Ancient mesopotamia
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Ancient Mesopotamia. The Fertile Crescent. The word 'Mesopotamia' is in origin a Greek name (mesos `middle' and 'potamos' - 'river' so `land between the rivers'). 'Mesopotamia' translated from Old Persian Miyanrudan means "the fertile cresent". The Land Between Two Rivers.

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Ancient Mesopotamia

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Ancient mesopotamia

Ancient Mesopotamia


The fertile crescent

The Fertile Crescent

  • The word 'Mesopotamia' is in origin a Greek name (mesos `middle' and 'potamos' - 'river' so `land between the rivers'). 'Mesopotamia' translated from Old Persian Miyanrudan means "the fertile cresent".


The land between two rivers

The Land Between Two Rivers

  • Some of the best farmland of the Fertile Crescent is in a narrow strip of land between the Tigris and Euphrates Rivers. The Greeks later called this region Mesopotamia, which means "between the rivers." Many different civilizations developed in this small region. First came the Sumerians, who were replaced in turn by the Assyrians and the Babylonians.


Ancient mesopotamia

Mesopotamia does not refer to any particular civilization. Over the course of several millennia, many civilizations developed, collapsed, and were replaced in this region including the Sumerians -- Akkadians -- Babylonians and Assyrians.


The sumerians

The people who established the world's first civilization around 3500 B.C. in southern Mesopotamia were known as the Sumerians.

The Sumerians learned to control the Tigris and Euphrates Rivers by constructing levees and irrigation canals. As a result, a stable food supply existed, and the Sumerian villages evolved into self-governing city-states.

At the center of each city-state was a temple surrounded by courts and public buildings. Radiating from the all-important city center were the two-story houses of the priests and merchants, or the upper class; the one-story homes of government officials, shopkeepers, and craftspeople; and the lower class homes of farmers, unskilled workers, and fishermen. The city-state also included the fertile farming land outside the city wall.

Since there wasn't any building stone and very little timber in Sumer, the people constructed their homes, public buildings, and city walls out of sun-dried mud brick.

The Sumerians took great pride in their city-states. Many times city-states would war with each other because boundary disputes existed. Sometimes a city-state would attack a neighboring city-state just to prove its strength.

The Sumerians


The ziggurat

The Ziggurat

  • Originally the temples at the center of each city-state were built on a platform. As time passed, these platform temples evolved into temple-towers called ziggurats. The ziggurat was the first major building structure of the Sumerians. Constructed of sun-baked mud bricks, the ziggurats were usually colorfully decorated with glazed fired bricks.

  • The ziggurat housed each city-state's patron god or goddess. Only priests were permitted inside the ziggurat; as a result, they were very powerful members of Sumerian society.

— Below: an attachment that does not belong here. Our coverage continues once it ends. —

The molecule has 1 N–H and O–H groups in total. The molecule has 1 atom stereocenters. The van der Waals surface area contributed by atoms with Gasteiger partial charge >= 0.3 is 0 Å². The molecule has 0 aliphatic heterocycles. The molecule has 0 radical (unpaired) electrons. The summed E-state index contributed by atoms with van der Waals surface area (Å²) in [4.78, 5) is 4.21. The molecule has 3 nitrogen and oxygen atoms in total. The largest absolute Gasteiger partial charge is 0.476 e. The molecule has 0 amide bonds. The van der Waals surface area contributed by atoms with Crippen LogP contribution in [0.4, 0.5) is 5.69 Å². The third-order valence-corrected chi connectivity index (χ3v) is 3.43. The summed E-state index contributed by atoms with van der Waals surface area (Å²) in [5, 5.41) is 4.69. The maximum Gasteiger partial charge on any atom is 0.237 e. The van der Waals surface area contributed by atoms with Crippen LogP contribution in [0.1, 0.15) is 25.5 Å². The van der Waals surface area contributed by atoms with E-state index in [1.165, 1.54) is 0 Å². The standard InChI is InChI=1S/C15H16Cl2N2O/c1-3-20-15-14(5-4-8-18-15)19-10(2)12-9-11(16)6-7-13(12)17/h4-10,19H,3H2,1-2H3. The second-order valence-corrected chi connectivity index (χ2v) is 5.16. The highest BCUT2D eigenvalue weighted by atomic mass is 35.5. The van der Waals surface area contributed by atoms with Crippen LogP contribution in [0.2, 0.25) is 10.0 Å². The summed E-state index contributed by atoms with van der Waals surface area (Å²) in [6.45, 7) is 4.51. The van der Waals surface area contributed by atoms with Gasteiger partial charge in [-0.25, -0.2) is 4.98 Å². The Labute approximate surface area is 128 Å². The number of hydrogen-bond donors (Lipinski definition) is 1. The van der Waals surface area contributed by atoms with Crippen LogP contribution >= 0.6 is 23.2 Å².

Cuneiform

Cuneiform

  • As the Sumerian city-states' wealth increased, government officials realized that an efficient method of keeping records had to be developed. Evolved from simple pictographic writing, Sumerian cuneiform emerged as the world's first writing system. The term cuneiform means "wedge-shaped." It was made up of hundreds of word signs that were "wedge-shaped" due to the shape of the reed pen, or stylus, that was used. The Sumerians wrote on clay tablets that would either be dried in the sun or fired in kilns to make the writing permanent.


Gilgamesh

Gilgamesh

  • Gilgamesh is an ancient poem written in Mesopotamia more than four thousand years ago. The poem tells of a great flood that covers the earth many years earlier, making it similar to the story of Noah in the Old Testament of the Jewish and Christian holy books.

  • Modern science has discovered that there was a marked increase in the sea levels about 6,000 years ago as the last ice age ended. The melting ice drained to the oceans causing the sea level to rise more than ten feet in one century.


Hammurabi

Hammurabi

  • Hammurabi was the king of the city-state of Babylon. About 1800BC, Hammurabi conquered the nearby city-states and created the kingdom of Babylonia. He recorded a system of laws called the Code of Hammurabi. The 282 laws were engraved in stone and placed in a public location for everyone to see. Hammurabi required that people be responsible for their actions. Some of Hammurabi’s laws were based on the principle “An eye for an eye, a tooth for a tooth.” This means that whoever commits an injury should be punished in the same manner as that injury. If someone put out another person’s eye, their eye would be put out in return. Hammurabi’s Code may seem cruel today, but it was an early attempt at law.


The hanging gardens of babylon

The Hanging Gardens of Babylon

  • The Hanging Gardens of Babylon and the walls of Babylon (present-day Iraq) were considered one of the Seven Wonders of the World. They were both supposedly built by Nebuchadnezzar II around 600 BC .

  • According to accounts, the gardens were built to cheer up Nebuchadnezzar's homesick wife, Amyitis. Amyitis, daughter of the king of the Medes, was married to Nebuchadnezzar to create an alliance between the nations.


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